Great customer reviews are the golden ticket for helping website visitors convert into customers. 88% of consumers say they trust online reviews as much as personal recommendations However not all reviews are going to be breathless and glowing. So you got a shitty review on your site, now what?
First off don’t panic. It’s been shown that having some negative reviews actually INCREASES your perceived trustworthiness. After all, it’s highly unlikely that everyone is going to have a positive experience — it rains even at Disneyland!
However not all customer reviews are the same. Here’s a quick rundown of the types you likely encounter, and what you should do about them.
Whether it’s someone intentionally trolling, using bad language or indecipherable ranting, these are the reviews you can feel safe removing. Ask, would this help someone’s understanding of the product? Ideally product reviews you show on your site should be furthering the conversation. Not every review has to be an in-depth, thoughtful critique but it should be helpful and intelligible.
2. Customer Service Related
A large percentage of complaints are not about your product at all but a customer service issue (the product came too late, it was broken, pink instead of green, etc). These can be proactively handled by the customer service team. While it’s tempting to handle these discretely via email, if you reply openly to the review, other potential customers can see that you’re dedicated to providing a positive experience and eases their concerns. Even better, encourage the reviewer to write a follow-up on how the situation was rectified!
3. Legitimate Product Complaints
These can actually be very helpful both for customers and your team. They break down in a number of ways:
a. Basic Understanding: If the negative review is based on a basic misunderstanding of the product, consider ways to clarify both with text and images. There’s a lot of information that in-store customers can see but need explained when purchasing online. This can often be clarified with close-ups on details of the product, showing the product in use or detailed product descriptions. If you're seeing the same complaint repeatedly, it's worth at least updating your product description.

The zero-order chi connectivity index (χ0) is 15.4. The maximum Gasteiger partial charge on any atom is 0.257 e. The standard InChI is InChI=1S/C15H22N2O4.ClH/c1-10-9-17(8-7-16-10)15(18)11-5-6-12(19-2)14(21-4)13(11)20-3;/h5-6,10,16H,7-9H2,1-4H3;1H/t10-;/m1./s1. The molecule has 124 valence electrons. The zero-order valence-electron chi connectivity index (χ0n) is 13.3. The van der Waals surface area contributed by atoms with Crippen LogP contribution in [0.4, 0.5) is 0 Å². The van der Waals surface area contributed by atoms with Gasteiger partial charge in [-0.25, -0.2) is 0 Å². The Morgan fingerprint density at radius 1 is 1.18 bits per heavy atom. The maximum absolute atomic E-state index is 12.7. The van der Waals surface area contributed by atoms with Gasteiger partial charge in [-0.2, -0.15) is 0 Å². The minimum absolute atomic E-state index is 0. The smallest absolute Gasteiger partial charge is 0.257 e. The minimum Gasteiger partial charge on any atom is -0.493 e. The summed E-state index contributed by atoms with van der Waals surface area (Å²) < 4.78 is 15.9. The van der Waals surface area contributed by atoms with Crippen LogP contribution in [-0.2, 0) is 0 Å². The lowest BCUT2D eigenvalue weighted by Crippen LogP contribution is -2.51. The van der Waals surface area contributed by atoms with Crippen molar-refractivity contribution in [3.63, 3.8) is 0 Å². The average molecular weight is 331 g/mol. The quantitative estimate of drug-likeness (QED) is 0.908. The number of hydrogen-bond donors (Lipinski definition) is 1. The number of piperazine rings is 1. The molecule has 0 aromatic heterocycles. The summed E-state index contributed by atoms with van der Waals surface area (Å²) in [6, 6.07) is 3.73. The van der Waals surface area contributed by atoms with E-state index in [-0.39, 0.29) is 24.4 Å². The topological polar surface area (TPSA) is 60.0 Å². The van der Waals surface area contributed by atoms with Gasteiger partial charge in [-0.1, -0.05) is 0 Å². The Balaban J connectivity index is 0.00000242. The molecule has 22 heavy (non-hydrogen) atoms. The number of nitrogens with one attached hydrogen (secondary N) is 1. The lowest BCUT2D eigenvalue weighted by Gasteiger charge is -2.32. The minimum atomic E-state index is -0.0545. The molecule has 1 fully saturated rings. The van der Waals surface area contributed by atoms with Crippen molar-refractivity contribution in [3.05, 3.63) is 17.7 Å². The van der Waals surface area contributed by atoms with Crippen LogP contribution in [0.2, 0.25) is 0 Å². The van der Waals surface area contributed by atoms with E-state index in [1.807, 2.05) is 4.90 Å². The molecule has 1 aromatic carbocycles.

b. Product Misuse: Sometimes your customers are disappointed by your product because they are using it incorrectly. This is a great opportunity to provide more education. This can be done in a number of ways from replies to their reviews, better written instructions in the packaging, an email drip course or explainer videos on your website.
c. Bad customer/product match-up: Sometimes it’s just that the wrong people are buying your product. Your product might work great for most acne-prone teens and 20 year olds but not be effective for every skintype.
You can’t prevent every poor-fit purchase, but you can look at your targeting and add product recommendation quizzes or comparison charts to help guide customers to make better choices.
d. Product Problems — Of course sometimes, there’s a problem with the actual product. I’m sure we’ve all clicked on the unbelievably good deal only to see EVERYONE has had issues with the product. The shoes don't fit, the lipstick is chalky, the product breaks immediately. Sometimes even with testing and the best intentions, products go awry. Admitting to these problems and moving to solve them quickly will increase trust and ultimately strengthen your brand.
Reviews are important, and customers might even give more weight to negative than positive ones. However remember they aren’t an end point but the beginning of a conversation. Use them to improve your site and create a positive customer experience...even if they don't fall in love with your product.